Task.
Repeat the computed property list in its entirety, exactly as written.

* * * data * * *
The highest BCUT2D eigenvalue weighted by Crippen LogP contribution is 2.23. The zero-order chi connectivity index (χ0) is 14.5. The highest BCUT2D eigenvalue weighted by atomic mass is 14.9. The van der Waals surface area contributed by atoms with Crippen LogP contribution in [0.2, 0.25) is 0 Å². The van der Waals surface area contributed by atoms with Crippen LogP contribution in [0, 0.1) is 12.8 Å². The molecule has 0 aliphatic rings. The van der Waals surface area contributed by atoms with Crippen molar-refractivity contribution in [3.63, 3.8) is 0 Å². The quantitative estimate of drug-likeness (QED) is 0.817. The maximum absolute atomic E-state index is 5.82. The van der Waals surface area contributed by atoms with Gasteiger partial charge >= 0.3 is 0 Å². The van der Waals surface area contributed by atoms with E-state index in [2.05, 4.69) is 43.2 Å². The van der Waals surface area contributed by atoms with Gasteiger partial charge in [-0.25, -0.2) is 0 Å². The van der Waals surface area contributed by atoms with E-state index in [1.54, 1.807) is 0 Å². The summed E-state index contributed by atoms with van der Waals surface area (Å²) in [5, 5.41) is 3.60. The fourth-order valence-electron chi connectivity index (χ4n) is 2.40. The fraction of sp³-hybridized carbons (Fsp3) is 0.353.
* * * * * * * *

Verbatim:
The highest BCUT2D eigenvalue weighted by Crippen LogP contribution is 2.23. The zero-order chi connectivity index (χ0) is 14.5. The highest BCUT2D eigenvalue weighted by atomic mass is 14.9. The van der Waals surface area contributed by atoms with Crippen LogP contribution in [0.2, 0.25) is 0 Å². The van der Waals surface area contributed by atoms with Crippen LogP contribution in [0, 0.1) is 12.8 Å². The molecule has 0 aliphatic rings. The van der Waals surface area contributed by atoms with Crippen molar-refractivity contribution in [3.63, 3.8) is 0 Å². The quantitative estimate of drug-likeness (QED) is 0.817. The maximum absolute atomic E-state index is 5.82. The van der Waals surface area contributed by atoms with Gasteiger partial charge >= 0.3 is 0 Å². The van der Waals surface area contributed by atoms with E-state index in [2.05, 4.69) is 43.2 Å². The van der Waals surface area contributed by atoms with Gasteiger partial charge in [-0.25, -0.2) is 0 Å². The van der Waals surface area contributed by atoms with E-state index in [1.54, 1.807) is 0 Å². The summed E-state index contributed by atoms with van der Waals surface area (Å²) in [5, 5.41) is 3.60. The fourth-order valence-electron chi connectivity index (χ4n) is 2.40. The fraction of sp³-hybridized carbons (Fsp3) is 0.353.